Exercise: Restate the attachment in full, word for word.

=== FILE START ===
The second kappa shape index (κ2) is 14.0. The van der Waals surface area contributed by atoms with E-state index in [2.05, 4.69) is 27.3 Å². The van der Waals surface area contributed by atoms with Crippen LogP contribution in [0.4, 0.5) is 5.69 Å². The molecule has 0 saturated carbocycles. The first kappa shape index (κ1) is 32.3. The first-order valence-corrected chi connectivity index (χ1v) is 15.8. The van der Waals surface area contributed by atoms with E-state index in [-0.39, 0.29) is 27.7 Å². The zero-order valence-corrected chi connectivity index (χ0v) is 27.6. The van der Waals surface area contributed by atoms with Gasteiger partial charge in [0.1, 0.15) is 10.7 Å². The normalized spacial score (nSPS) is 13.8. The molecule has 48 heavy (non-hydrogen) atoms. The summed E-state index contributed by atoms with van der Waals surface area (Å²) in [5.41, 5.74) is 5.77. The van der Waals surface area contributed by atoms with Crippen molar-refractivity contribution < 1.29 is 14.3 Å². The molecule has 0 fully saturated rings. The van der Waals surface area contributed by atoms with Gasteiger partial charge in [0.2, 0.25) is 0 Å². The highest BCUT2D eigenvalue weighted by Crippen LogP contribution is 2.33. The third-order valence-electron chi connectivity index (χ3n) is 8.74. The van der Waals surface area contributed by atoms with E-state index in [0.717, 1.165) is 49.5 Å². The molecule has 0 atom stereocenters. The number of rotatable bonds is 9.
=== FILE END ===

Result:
The second kappa shape index (κ2) is 14.0. The van der Waals surface area contributed by atoms with E-state index in [2.05, 4.69) is 27.3 Å². The van der Waals surface area contributed by atoms with Crippen LogP contribution in [0.4, 0.5) is 5.69 Å². The molecule has 0 saturated carbocycles. The first kappa shape index (κ1) is 32.3. The first-order valence-corrected chi connectivity index (χ1v) is 15.8. The van der Waals surface area contributed by atoms with E-state index in [-0.39, 0.29) is 27.7 Å². The zero-order valence-corrected chi connectivity index (χ0v) is 27.6. The van der Waals surface area contributed by atoms with Gasteiger partial charge in [0.1, 0.15) is 10.7 Å². The normalized spacial score (nSPS) is 13.8. The molecule has 48 heavy (non-hydrogen) atoms. The summed E-state index contributed by atoms with van der Waals surface area (Å²) in [5.41, 5.74) is 5.77. The van der Waals surface area contributed by atoms with Crippen molar-refractivity contribution < 1.29 is 14.3 Å². The molecule has 0 fully saturated rings. The van der Waals surface area contributed by atoms with Gasteiger partial charge in [0.2, 0.25) is 0 Å². The highest BCUT2D eigenvalue weighted by Crippen LogP contribution is 2.33. The third-order valence-electron chi connectivity index (χ3n) is 8.74. The van der Waals surface area contributed by atoms with E-state index in [0.717, 1.165) is 49.5 Å². The molecule has 0 atom stereocenters. The number of rotatable bonds is 9.